Norwegian Cruise Line to relax some COVID-19 protocols in March
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From 1 March, Norwegian will allow unvaccinated children younger than 5 to sail on its ships. Previously, the line required 100% vaccination — the only major line to do so — preventing anyone who wasn’t fully inoculated from boarding. Because vaccines still aren’t available to the youngest cruisers, they were effectively banned from cruising with NCL.
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Under the amended rule, the only unvaccinated passengers allowed will be children younger than 5 years old. Per the U.S. Centers for Disease Control and Prevention’s now-optional rules for cruise ships, the number of cruisers in that group will be limited.
“In order to provide the safest cruise experience possible, all guests age[s]  and over … will be required to be fully vaccinated for all sailings,” the line says on the Sail Safe page of its website. “In addition, as part of the … CDC’s Voluntary Conditional Sailing Order … we will limit the number of unvaccinated children aboard to not surpass 5% of all guests.”
What makes this such a huge decision for Norwegian is that the line’s parent company went so far as to sue in July 2021 after Florida Governor Ron DeSantis issued a mandate that prevented Florida-based businesses from requiring customers to be vaccinated. The court ruled in favour of the cruise lines, which allowed NCL to proceed with its plans to maintain a 100%-immunized onboard environment.
With this change, Norwegian will no longer offer embarkation-day COVID-19 testing at the port. Cruisers will be responsible for procuring their own tests — antigen or PCR for vaccinated passengers and PCR for those who are unvaccinated — no more than 48 hours prior to boarding.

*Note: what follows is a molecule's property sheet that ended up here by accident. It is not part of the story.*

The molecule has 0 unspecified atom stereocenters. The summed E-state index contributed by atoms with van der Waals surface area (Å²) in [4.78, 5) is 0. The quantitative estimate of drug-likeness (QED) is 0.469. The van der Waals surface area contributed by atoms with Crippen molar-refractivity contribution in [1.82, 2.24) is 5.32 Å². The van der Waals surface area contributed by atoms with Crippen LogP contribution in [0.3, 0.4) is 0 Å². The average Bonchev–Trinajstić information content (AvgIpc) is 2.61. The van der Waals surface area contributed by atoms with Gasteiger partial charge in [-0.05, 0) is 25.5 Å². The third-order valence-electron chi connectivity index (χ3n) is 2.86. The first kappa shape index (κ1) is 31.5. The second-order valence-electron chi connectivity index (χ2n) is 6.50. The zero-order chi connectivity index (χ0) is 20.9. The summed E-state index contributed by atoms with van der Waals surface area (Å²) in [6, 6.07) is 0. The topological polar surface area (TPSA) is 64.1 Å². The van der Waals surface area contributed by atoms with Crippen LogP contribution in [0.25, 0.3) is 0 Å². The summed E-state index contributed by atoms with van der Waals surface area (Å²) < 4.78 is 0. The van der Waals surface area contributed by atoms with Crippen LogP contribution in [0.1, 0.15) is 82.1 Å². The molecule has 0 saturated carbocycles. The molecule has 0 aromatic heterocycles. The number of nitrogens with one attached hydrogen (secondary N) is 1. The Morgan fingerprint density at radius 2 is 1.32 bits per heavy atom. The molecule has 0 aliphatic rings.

Additionally, Norwegian will scrap its mandatory mask policy on 1 March. Although its website strongly encourages wearing masks in crowded indoor areas, it will no longer be a requirement.
“Face coverings are not required while onboard,” the NCL website says. “However, we recognize the added protections provided when wearing a mask covering and recommend that all guests do so onboard when indoors, except when actively eating or drinking, or seated at a table in a dining setting, or when in their stateroom. … The decision to wear a mask covering when onboard is at the discretion of each guest.”
However, masks will still be required indoors and in crowded outdoor areas on Europe sailings due to local laws.
Following Norwegian’s monthlong pause due to the spread of the COVID-19 omicron variant, the line returned to service 7 Feb. with the Norwegian Pearl, which is currently sailing a five-day Caribbean voyage.
Featured image by Danny Lehman/Norwegian Cruise Line.
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